What is My Voice Range?
Updated: Jan 24, 2022
I can’t tell you that innumerable times I have heard a prospective student audition for my studio with severe vocal issues. The problem with learning to sing by copying a pop/country/hip-hop or rock artist is that the majority of students don’t know that they are singing in the wrong register and that can cause vocal damage. So how does a singer learn to sing correctly? Let’s first begin by explaining some vocal terminology:
Definition of vocal range:
Your vocal range is your lowest low pulsing sound (the vocal fry) to your highest note. However, you do not want to sing in either extreme for a prolonged period of time to protect you from vocal abuse. Also I have noted that most students have no clue that they can sing higher than they think; they get to a vocal register break and believe that is the top of their range. Actually, that is the top of their “chest register” and there are many more notes available to them. The singers just don’t understand how to access the upper register.
Definition of vocal registers:
Have you ever noticed that sometimes when you sing you accidently yodel ? A yodel is a natural vocal register break. The vocal cords use three muscles to sing; they are the thyroid muscles, the cricoid muscles, and the arytenoid muscles. When you switch between the muscle groups the vocal cords change their length and thickness. Trained singers slide gently through these register breaks without yodeling for a seamless sound. Of course there will be times when we want to produce a yodel for a specific character or musical style. Once you learn where your registration breaks are you can access your entire range.
When you speak loudly can you feel vibration in your chest cavity? That is called the “chest voice.” The term “chest voice” was named centuries ago to explain how the larger bones would vibrate when people sang. When singing in ”chest” the major muscles involved are the thyroarytenoid (TA) muscles . Contrarily, the “head voice” – the high voice- is created primarily by the cricothyroid muscles (CT) muscles. The interchangeable term “mix-voice” or “middle voice” simply utilizes a predominance of the TA or CT muscles. I explain the vocal mix or middle voice as turning the hot/cold water faucets to create hot, warm, tepid, cool, and cold water. The more the TA muscles pull the heavier and lower the sound. Whereas, the more the CT muscles pull the higher and brighter the sound.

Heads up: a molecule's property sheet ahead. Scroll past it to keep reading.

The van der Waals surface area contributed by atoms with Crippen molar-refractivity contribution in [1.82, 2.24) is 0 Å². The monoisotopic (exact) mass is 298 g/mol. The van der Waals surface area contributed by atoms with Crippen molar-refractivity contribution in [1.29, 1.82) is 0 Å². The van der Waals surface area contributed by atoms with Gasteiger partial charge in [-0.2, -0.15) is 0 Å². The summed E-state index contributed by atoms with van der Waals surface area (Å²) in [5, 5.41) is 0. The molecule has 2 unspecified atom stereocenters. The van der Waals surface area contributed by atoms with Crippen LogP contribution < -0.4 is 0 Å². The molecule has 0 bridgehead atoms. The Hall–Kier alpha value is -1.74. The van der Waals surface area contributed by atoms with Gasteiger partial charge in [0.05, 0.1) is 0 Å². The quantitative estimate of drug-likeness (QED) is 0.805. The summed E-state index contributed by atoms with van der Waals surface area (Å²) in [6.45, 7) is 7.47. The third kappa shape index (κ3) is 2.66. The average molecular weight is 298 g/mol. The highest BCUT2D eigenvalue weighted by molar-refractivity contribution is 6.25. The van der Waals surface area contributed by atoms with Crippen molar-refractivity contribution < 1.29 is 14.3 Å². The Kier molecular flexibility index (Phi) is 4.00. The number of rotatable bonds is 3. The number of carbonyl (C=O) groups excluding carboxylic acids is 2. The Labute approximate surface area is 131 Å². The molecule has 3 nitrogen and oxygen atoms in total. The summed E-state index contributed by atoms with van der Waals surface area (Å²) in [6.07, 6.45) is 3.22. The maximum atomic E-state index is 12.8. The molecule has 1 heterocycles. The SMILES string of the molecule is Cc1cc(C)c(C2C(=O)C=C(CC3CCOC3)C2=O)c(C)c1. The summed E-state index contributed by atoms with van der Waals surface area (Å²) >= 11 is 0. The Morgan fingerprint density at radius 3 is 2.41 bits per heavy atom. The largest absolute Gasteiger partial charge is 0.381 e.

What is falsetto?
Now, this is opening a can of worms: Pop singers sometimes refer to the head registration as “falsetto,” however, falsetto is created by the vocal folds not completely adducting (coming together) to vibrate, creating a small opening (similar to a key hole) at the top of the vocal folds. This tiny “chink” allows air (breath) to escape when the rest of the vocal folds are closed. That is what creates that sound similar to Frankie Valli, Michael Jackson, Barry Gibb, Justin Timberlake, Smokey Robinson or Prince -that is high and breathy. This sound is heard in both transgender and cisgender male voices. To develop that registration requires a great deal of practice. Female singers do have a falsetto but it is not as apparent as in the male voice because soprano and alto sing an octave above tenor and bass. It has been demonstrated in video-stroboscopic studies that women do have a falsetto however one cannot hear the production as such in the female voice, cis or trans.
Every voice has its limitation to how high and low it can sing. This is determined by the size of one’s vocal cords. Most female vocal cords are ¼ or ½ inch long while male vocal cords can be ¾ of an inch to over an inch in length. Just as guitar strings or piano strings, the longer and thicker the vocal folds the lower the pitch. The higher the voice the shorter and thinner the folds. Using a rubber band as the a visual for the vocal cords you realize that they can just increase size only so much before the rubber band will break. Human vocal folds don’t usually break as rubber bands do but singers have done a lot of damage to the vocal instrument singing incorrectly.
What is a whistle register?
Throughout my many years of teaching voice I have only had the pleasure of working with two students with demonstrative “whistle registers.” A whistle register is beyond the soprano’s head register and can extend upwards to C7. This extremely rare vocal range sounds like the soprano is whistling with her mouth open. Coloratura sopranos use whistle registration at times. This register is created by the vocal folds adducted (closed) and a very tiny opening in the anterior of the closed vocal cords is open. Besides operatic coloratura sopranos a few well known popular singers who use a whistle register are Mariah Carey and Christina Aguilera.
How do I find my vocal range?
Voice ranges overlap and it takes a professional voice teacher to make that determination. A voice teacher will need to hear you sing a few scales and listen to a few bars of a song. By contrast, young singers should not be categorized as their voices mature and change. As you physically grow your vocal mechanism will also including the size of the larynx and the vocal folds.
It is always recommended to hire a voice teacher to help you develop your voice. Remember that you only have one set of vocal cords and if you damage them you don’t get a second set. Repairing voices is my job as a vocologist but I don’t want you to need my help. I want you to protect that voice, sing in good health, stay hydrated , and set a regular sleep pattern. Your voice is only as good as your body and mind. When you would like help please feel free to reach out to me.